Brandon Rush of Kansas and Courtney Lee of Western Kentucky are possibilities, though neither may be available. One who may be is Memphis' Chris Douglas-Roberts, and he would be seriously considered.

Whomever it is, however, best not count on contributing anytime soon.

Asked if a second-rounder could possibly help the Jazz — Utah also picks 44th and 53rd in the draft's second round, if it doesn't deal one of those selections — player personnel vice president Walt Perrin seemed quite skeptical.

"I don't know how much a first-rounder is going to come in and help this team, with the way we are structured, with the players we have coming back," he said.

"A second-rounder," Perrin added, "would have a tough time making our team, to tell you the truth."

That's simple reality for an organization that has taken part in five playoff series over the last two postseasons, and that has only one potentially expiring contract (Miles') among its roster members from last season.

"At 23, with our team, I don't know how much he's gonna help us next year," Perrin said of any potential pick. "We hope (for him) to, but seriously, realistically, he may not get on the floor."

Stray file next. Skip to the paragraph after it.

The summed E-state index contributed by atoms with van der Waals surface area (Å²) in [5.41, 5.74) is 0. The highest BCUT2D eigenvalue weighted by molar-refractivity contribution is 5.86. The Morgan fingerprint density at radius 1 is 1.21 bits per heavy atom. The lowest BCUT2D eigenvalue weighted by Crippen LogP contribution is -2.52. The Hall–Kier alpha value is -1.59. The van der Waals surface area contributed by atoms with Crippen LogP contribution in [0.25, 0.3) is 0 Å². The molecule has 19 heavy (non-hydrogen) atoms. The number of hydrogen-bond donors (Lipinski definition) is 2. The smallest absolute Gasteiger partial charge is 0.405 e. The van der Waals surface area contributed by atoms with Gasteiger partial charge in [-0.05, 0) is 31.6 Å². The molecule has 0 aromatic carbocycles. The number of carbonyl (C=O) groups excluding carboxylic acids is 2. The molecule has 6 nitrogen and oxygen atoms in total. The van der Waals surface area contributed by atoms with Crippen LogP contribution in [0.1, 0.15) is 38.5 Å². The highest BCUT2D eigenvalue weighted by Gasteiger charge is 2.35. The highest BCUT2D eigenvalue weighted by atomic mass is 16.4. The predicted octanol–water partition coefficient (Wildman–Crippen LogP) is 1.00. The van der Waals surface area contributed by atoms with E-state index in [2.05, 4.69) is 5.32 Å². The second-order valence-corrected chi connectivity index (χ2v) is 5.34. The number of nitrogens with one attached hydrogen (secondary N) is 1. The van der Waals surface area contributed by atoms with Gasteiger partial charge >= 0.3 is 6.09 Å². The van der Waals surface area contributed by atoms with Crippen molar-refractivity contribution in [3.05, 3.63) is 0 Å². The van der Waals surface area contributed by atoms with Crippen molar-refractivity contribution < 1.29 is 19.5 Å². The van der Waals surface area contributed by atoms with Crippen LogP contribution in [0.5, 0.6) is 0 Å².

Hello Utah Flash, in other words.

That in mind, the Jazz must project not only to next season — but also far down the road.

And they must try to remember come crunch-time that whomever they draft, at least in 2008, is unlikely to be NBA-ready.

"We have to look and see, 'What will he be for us in the future?"' Perrin said. "Can he be a starter, or can he be a rotational player in two or three years down the road?"

"What we look at is, 'Can they play in the NBA (eventually)?' and what kind of player they're gonna be," O'Connor said. "If it's a year from now or two years from now, that's as ready as I think you can get."

NOTES: According to ESPN.com, "In addition to any questions about attitude, a number of high-ranking NBA sources told (reporter Andy) Katz that one of the main reasons the (Miami) Heat wouldn't select (Michael) Beasley is the hope that they will land Utah's Carlos Boozer in a year when he can opt out of his contract." According to the Miami Herald on Wednesday, "One executive who spoke to the Heat said Miami would consider dealing (Shawn) Marion for a top player but also would be content allowing his contract to expire next summer and in 2009, sign Carlos Boozer, who would love to play here, or Elton Brand (of the Los Angeles Clippers), if he doesn't opt out now." After practicing in Las Vegas later this week, Boozer and Jazz point guard Deron Williams will join the other 10 members of USA Basketball's Olympic team for a promotional appearance Monday at Rockefeller Center's famed ice rink in New York. The team's uniform for the Summer Games in China will be unveiled then. The Jazz will not hold their usual open-to-the-public draft party at EnergySolutions Arena tonight, and will instead conduct business in the privacy of their practice facility.